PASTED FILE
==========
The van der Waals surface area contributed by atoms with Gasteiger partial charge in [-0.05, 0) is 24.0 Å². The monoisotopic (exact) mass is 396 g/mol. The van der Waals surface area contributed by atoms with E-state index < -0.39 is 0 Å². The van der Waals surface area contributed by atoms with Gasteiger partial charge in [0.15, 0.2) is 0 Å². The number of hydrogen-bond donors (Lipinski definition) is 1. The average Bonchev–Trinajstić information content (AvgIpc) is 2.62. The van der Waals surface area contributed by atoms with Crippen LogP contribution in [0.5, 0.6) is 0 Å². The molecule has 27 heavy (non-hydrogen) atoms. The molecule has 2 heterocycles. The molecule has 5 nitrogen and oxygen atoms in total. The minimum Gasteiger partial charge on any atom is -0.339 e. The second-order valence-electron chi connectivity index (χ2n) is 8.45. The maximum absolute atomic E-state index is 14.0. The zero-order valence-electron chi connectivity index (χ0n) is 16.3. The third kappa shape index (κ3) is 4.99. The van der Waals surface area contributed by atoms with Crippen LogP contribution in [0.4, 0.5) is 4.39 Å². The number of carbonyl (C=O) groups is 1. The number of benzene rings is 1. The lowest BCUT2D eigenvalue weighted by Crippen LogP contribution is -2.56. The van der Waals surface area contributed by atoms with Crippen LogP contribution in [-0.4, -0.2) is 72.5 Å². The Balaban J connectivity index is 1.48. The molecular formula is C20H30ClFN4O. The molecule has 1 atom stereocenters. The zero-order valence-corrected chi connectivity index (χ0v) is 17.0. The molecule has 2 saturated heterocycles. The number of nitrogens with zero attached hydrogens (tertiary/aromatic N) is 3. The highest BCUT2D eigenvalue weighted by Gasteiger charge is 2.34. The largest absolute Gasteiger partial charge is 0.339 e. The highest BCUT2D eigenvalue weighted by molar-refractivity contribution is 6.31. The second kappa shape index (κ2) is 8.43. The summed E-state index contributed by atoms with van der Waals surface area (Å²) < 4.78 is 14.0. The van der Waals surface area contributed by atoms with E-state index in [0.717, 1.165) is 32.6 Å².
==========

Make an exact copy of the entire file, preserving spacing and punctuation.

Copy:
The van der Waals surface area contributed by atoms with Gasteiger partial charge in [-0.05, 0) is 24.0 Å². The monoisotopic (exact) mass is 396 g/mol. The van der Waals surface area contributed by atoms with E-state index < -0.39 is 0 Å². The van der Waals surface area contributed by atoms with Gasteiger partial charge in [0.15, 0.2) is 0 Å². The number of hydrogen-bond donors (Lipinski definition) is 1. The average Bonchev–Trinajstić information content (AvgIpc) is 2.62. The van der Waals surface area contributed by atoms with Crippen LogP contribution in [0.5, 0.6) is 0 Å². The molecule has 27 heavy (non-hydrogen) atoms. The molecule has 2 heterocycles. The molecule has 5 nitrogen and oxygen atoms in total. The minimum Gasteiger partial charge on any atom is -0.339 e. The second-order valence-electron chi connectivity index (χ2n) is 8.45. The maximum absolute atomic E-state index is 14.0. The zero-order valence-electron chi connectivity index (χ0n) is 16.3. The third kappa shape index (κ3) is 4.99. The van der Waals surface area contributed by atoms with Crippen LogP contribution in [0.4, 0.5) is 4.39 Å². The number of carbonyl (C=O) groups is 1. The number of benzene rings is 1. The lowest BCUT2D eigenvalue weighted by Crippen LogP contribution is -2.56. The van der Waals surface area contributed by atoms with Crippen LogP contribution in [-0.4, -0.2) is 72.5 Å². The Balaban J connectivity index is 1.48. The molecular formula is C20H30ClFN4O. The molecule has 1 atom stereocenters. The zero-order valence-corrected chi connectivity index (χ0v) is 17.0. The molecule has 2 saturated heterocycles. The number of nitrogens with zero attached hydrogens (tertiary/aromatic N) is 3. The highest BCUT2D eigenvalue weighted by Gasteiger charge is 2.34. The largest absolute Gasteiger partial charge is 0.339 e. The highest BCUT2D eigenvalue weighted by molar-refractivity contribution is 6.31. The second kappa shape index (κ2) is 8.43. The summed E-state index contributed by atoms with van der Waals surface area (Å²) < 4.78 is 14.0. The van der Waals surface area contributed by atoms with E-state index in [0.717, 1.165) is 32.6 Å².